Here is a shamelessly formulaic product brought to you by WWE studios and meant to benefit the wrestling company by promoting its brand while also telling the chase-your-dreams true story of its real-life superstar wrestler Paige. Cue in the familiar sports-movie clichés, because “Fighting With My Family” uses plenty of them.
The film’s been written and directed by Stephen Merchant (this guy really loves to use montages) and is almost, but not quite, saved by an adorably persistent performance courtesy of Florence Pugh (dynamite in “Lady Macbeth”) as Saraya-Jade Bevis aka Paige. Pugh plays it straight, with no over-the-top theatrics, but instead, a wide-eyed kid-like optimism which captures the look, sound and feel of a WWE female champion that is completely out of her league with the company’s brand of feminine “divas.”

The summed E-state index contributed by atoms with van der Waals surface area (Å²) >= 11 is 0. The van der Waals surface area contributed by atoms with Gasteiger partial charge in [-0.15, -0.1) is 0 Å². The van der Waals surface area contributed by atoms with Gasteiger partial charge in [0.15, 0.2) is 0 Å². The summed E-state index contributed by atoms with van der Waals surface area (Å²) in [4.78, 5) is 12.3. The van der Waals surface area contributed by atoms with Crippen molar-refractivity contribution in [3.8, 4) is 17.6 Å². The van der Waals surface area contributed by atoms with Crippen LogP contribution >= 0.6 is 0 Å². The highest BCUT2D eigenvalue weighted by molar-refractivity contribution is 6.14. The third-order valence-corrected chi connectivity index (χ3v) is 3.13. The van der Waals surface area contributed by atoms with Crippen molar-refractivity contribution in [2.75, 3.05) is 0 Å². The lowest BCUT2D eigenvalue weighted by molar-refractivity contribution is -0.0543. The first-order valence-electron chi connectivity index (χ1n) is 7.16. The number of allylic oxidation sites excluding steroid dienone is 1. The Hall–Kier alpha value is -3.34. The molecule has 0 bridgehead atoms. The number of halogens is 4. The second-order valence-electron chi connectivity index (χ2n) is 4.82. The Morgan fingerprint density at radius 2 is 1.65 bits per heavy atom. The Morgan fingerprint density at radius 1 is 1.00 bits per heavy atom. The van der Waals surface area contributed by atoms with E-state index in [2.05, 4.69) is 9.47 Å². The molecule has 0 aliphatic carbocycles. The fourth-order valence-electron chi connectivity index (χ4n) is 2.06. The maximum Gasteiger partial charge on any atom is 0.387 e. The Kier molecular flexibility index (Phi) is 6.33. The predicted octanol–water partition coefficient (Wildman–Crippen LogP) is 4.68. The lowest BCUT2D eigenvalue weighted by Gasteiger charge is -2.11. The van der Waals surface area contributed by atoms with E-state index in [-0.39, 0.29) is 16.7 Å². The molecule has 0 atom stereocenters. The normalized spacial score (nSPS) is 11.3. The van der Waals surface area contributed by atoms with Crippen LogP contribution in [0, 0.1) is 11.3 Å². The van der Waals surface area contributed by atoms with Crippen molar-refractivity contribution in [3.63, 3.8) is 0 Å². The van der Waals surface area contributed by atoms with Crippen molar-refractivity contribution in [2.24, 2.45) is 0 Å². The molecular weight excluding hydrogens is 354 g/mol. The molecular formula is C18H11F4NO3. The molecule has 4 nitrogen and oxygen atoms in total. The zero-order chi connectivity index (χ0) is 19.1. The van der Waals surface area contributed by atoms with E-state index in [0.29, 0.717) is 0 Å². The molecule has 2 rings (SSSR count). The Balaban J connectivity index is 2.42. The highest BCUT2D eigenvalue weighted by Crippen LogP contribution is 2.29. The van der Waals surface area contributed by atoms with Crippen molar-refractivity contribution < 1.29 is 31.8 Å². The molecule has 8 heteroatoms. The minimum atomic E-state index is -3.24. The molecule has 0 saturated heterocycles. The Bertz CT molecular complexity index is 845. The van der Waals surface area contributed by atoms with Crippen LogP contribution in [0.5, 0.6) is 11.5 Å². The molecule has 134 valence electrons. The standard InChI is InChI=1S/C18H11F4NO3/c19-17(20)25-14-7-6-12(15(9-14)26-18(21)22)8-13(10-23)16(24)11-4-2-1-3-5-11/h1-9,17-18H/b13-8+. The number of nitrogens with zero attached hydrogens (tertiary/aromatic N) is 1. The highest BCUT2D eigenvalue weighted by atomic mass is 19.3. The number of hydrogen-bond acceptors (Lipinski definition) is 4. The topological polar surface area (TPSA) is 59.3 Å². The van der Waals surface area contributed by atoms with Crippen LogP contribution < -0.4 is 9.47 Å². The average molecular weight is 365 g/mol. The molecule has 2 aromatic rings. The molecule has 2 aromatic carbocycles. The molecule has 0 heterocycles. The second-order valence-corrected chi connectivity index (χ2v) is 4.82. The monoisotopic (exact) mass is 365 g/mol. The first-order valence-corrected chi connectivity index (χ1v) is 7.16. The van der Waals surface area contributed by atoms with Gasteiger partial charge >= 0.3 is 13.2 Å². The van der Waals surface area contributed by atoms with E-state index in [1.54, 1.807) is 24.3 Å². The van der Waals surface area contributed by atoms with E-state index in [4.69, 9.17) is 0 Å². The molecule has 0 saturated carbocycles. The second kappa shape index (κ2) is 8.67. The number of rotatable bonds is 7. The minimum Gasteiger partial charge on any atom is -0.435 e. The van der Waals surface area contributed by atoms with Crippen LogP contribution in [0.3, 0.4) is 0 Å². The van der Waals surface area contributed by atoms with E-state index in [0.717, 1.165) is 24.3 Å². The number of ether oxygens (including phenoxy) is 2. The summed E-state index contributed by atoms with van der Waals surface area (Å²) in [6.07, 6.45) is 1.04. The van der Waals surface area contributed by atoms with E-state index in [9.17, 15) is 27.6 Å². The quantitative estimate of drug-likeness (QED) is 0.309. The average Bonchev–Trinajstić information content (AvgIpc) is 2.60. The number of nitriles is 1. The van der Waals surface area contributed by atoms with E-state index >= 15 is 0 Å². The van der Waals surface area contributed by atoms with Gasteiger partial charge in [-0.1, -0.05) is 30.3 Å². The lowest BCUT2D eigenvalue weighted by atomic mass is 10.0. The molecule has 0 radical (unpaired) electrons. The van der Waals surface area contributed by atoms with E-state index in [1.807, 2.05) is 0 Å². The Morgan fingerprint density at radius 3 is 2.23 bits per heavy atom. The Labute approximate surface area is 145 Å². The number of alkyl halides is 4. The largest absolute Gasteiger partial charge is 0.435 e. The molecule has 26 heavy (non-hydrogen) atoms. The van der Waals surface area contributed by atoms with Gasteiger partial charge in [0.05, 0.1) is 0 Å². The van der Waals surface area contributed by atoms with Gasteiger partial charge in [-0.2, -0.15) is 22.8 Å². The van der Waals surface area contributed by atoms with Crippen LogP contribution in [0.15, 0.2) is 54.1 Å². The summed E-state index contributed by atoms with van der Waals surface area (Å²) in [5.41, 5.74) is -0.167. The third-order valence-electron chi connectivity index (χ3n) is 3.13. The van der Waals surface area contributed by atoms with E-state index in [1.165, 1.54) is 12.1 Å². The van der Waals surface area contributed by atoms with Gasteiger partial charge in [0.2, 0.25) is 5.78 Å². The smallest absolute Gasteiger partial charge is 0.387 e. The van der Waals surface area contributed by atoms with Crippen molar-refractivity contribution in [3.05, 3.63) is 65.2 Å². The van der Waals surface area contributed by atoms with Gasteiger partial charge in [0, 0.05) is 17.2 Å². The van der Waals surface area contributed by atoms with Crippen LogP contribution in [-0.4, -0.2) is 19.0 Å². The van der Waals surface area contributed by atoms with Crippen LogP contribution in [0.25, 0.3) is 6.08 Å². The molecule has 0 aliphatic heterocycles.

Julia “Sweet Saraya” (Lena Headey) and Patrick “Rowdy Ricky Knight” (Nick Frost) play her parents, and her older brother, Zak “Zodiac” is played by Jack Lowden, but whenever the film turns towards their own London working-class plight, where they manage their own low-rent wrestling league, the film falters in keeping our attention. It’s the grueling boot camp of the farm league, which the WWE has invited Saraya-Jade to, that is the crux of Merchant’s Cinderella-story.
The fact that Merchenat decides to periodically check back in with Zak on the home front, killing time by training young wrestlers, does a disservice to the momentum being built by Pugh’s tale and feels like filler rather than a narrative necessity. There’s a two-scene cameo by The Rock, playing himself, and a decently-delivered payoff when Paige finally makes her big Raw debut, but the film is so overstuffed with clichés that the journey feels, in more ways than one, like an insufferable smackdown to our IQs. [C]